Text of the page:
Judith Brosseau, Part 2: Future of Québec’s cultural industries
Interviewed by Fil Fraser at Banff World Media Festival on June, 2011
Fraser. [With respect to government support for cultural industries], how hard was it for Québec governments going back to René Lévesque, going back to the Quiet Revolution, going back to…
F. Jean Lesage. Does this come naturally to the government in Québec? It doesn't seem to be that way in the rest of Canada.
B. I think it's related to the fact that we always thought our culture was more fragile because there were so few of us and we that were so isolated; therefore we needed strong cultural policies. It's hard for me to compare our policies to Ontario policies or BC policies because I don't practice there. It goes all the way back to a time when we thought to survive you had to be Catholic and that was the way to protect the French language. It’s as old as that. It probably comes from an era when we thought we had to be very strong, or we would disappear. When you look at francophones outside Québec, that's the way they still feel. And I can totally get that. But in Québec we managed great successes in our cultural arena and it has been like a snowball. Our success brings more people to the screen, more people in front of their TVs and so on.
F. How does Québec television and film do in la francophonie?
B. I think that the films are doing very well. As you know Incendies was almost Oscarized. I'm being very chauvinistic here, but I've seen all the other movies and I think Incendies ought to have won, not because it's a Québec film, but because it's a great film. I think we’re doing well outside our frontiers. In television, there has been for several years, a very strong wave where we're selling formats.
F. Do you sell Québec programs in French?
B. We do, but it’s marginal. What's interesting is that producers from Québec, for example, we have a wonderful family sitcom that is, in my opinion, as good as Modern Family. They just sold the format in 25 countries. So that is great. I remember 12 years ago on canalD, we launched a program on incest; it was called Insexia and sold in 150 countries. We have ideas and great talent plus the capacity to export.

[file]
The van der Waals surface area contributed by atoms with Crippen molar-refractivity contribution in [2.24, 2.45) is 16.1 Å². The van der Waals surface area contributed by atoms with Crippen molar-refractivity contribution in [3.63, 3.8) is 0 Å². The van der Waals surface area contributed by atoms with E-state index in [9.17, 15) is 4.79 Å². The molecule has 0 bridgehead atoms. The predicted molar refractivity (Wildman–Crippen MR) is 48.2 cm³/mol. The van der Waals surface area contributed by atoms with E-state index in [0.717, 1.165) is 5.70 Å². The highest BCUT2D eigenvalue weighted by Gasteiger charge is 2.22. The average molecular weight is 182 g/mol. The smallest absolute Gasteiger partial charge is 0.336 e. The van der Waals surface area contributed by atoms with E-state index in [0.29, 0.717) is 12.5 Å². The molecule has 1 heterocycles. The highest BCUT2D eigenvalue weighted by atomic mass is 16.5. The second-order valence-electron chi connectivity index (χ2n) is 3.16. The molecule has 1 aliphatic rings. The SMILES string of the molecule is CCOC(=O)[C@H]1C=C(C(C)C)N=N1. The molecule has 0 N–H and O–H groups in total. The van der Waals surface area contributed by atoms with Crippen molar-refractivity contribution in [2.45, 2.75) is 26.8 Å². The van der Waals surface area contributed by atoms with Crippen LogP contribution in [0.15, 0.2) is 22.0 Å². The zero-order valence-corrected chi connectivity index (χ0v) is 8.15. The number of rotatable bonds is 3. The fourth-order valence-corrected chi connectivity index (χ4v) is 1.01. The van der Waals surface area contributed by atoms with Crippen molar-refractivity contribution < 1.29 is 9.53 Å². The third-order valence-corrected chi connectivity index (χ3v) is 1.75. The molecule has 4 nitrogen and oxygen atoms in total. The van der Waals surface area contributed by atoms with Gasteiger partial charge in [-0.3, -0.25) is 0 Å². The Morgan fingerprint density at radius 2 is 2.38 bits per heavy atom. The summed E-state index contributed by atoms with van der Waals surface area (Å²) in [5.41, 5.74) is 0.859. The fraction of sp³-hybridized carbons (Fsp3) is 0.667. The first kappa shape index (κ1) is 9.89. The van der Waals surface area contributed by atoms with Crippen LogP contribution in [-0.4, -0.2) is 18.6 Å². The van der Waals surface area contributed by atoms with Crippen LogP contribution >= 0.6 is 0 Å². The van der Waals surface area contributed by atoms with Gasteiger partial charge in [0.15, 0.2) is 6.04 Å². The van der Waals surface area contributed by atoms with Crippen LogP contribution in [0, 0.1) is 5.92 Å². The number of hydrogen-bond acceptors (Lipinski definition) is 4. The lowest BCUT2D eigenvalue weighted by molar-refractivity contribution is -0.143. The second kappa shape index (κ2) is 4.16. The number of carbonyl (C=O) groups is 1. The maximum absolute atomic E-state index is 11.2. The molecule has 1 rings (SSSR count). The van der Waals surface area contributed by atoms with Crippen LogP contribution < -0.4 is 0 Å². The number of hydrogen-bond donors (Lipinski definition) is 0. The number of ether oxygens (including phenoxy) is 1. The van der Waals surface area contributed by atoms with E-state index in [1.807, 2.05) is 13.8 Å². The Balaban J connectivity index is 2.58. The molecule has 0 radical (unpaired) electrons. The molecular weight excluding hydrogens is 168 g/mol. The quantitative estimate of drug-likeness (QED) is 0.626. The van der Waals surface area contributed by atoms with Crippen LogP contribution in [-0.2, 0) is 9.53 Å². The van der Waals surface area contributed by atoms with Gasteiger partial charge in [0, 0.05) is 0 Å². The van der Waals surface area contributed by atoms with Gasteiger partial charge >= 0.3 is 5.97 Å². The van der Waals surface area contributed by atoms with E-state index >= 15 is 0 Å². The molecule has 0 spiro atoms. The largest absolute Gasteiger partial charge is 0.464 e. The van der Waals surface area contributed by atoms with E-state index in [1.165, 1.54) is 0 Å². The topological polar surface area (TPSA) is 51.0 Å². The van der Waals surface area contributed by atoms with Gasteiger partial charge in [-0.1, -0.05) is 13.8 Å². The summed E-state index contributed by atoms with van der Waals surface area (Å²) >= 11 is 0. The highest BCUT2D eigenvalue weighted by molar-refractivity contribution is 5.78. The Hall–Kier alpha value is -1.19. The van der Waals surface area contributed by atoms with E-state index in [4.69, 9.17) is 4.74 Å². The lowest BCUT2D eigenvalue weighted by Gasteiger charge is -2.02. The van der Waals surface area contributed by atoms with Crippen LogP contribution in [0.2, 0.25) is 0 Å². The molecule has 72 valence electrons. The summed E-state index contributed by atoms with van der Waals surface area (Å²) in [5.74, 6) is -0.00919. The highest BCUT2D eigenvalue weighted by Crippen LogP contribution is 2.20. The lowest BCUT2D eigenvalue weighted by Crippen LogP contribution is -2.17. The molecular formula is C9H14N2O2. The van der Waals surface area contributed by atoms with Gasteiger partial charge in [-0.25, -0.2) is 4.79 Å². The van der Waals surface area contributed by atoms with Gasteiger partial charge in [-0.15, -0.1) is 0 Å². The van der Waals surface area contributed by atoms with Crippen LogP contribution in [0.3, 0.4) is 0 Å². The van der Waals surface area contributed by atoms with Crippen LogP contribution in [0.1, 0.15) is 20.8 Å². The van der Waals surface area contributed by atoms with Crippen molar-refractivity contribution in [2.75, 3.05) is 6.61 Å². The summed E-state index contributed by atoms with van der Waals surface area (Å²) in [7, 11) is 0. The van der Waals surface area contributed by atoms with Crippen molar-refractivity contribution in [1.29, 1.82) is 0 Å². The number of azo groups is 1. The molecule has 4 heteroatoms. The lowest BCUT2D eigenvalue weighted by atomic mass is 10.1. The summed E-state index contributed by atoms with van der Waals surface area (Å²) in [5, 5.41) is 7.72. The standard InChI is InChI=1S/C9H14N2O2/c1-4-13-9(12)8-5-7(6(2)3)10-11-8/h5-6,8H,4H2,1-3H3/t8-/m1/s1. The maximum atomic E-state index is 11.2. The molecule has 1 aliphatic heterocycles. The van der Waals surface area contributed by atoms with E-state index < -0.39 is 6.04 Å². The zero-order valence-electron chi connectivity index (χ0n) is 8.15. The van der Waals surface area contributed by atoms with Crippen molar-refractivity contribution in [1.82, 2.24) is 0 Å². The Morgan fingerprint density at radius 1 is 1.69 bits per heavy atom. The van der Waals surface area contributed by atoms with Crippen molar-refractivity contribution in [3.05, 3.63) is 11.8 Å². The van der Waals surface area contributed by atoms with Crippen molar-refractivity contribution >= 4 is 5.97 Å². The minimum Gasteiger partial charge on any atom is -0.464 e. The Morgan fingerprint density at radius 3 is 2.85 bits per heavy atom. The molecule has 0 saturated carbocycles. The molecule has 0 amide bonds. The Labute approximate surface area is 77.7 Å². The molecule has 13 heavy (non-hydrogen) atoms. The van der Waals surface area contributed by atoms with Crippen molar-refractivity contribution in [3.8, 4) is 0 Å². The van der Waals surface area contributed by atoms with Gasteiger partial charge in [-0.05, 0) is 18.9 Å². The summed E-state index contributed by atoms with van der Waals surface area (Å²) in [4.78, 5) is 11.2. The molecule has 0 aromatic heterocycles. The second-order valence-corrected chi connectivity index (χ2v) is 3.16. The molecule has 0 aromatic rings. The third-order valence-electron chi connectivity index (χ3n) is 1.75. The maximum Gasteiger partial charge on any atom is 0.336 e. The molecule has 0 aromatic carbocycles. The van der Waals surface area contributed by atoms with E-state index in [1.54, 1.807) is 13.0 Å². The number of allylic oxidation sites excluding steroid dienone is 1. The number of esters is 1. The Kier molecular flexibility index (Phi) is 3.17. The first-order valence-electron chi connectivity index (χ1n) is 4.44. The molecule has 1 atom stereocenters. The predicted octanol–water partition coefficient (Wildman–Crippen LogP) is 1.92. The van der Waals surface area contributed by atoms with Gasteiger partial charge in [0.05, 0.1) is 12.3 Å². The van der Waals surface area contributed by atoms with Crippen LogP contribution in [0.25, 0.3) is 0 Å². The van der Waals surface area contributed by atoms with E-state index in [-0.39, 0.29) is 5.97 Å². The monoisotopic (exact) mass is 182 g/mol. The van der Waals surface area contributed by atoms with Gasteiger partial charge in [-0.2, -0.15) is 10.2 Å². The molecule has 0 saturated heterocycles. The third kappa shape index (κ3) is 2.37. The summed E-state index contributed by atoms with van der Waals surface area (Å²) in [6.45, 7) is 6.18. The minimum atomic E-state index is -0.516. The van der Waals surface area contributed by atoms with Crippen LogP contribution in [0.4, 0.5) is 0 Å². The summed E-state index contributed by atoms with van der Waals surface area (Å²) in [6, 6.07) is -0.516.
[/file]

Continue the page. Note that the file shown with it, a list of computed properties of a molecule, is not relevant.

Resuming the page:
F. Behind that question was the fact that it is very difficult for Québec film and television to survive in such a small market with an audience of only 7+ million people. So you need something sustainable to market to the rest of the world.
B. But, also, just like the rest of Canada, we need public money. There is no culture that could happen without public subsidies; we have to accept that. And, by the way, there's public subsidies in all areas of Canadian life, so why should we worry about it in the culture area?
F. Do you see a good future for Québec cultural industries?
B. Things are so bloody creative. I was just at the awards ceremony yesterday at Banff and in three categories the winners were programs from Québec. So there you go. And they were competing with the rest of the world. Yes, I think we have a future, because there is a lot of talent there.
F. One of the interesting things in Québec is that Pierre-Karl Péladeau gave Marie-José Reynaud and Claude Fournier….
B. The Eléphant project…
F. You know that project?
B. I know it from a distance because it is a movie project. I think it's a great project because these people from that era realized we were about to lose precious copies of wonderful old movies. But no one had the means to conserve them and make them available to the public. So, M. Péladeau put $50 million, I don't know if that's the right amount, but a lot of money together and gave it to Marie-José and Claude to preserve that wonderful heritage and to make it accessible through Videotron. I think it's great. M. Péladeau is a great example of someone who is a businessman; but his business is culture and he totally gets it. He has been a wonderful patron, putting money into the theatre as well. There is a theatre in Montréal that was on the brink of collapse and was saved. He has done wonderful things in the area of songs. So that is a great example of someone who believes that, if you put your money where your mouth is, things happen.
F. It's unique, or is the Québec corporate sector pretty good?
B. I think M. Péladeau is pretty good in the scale, or scope, of his ability to finance stuff. But he is part of a trend. Yes, you are right.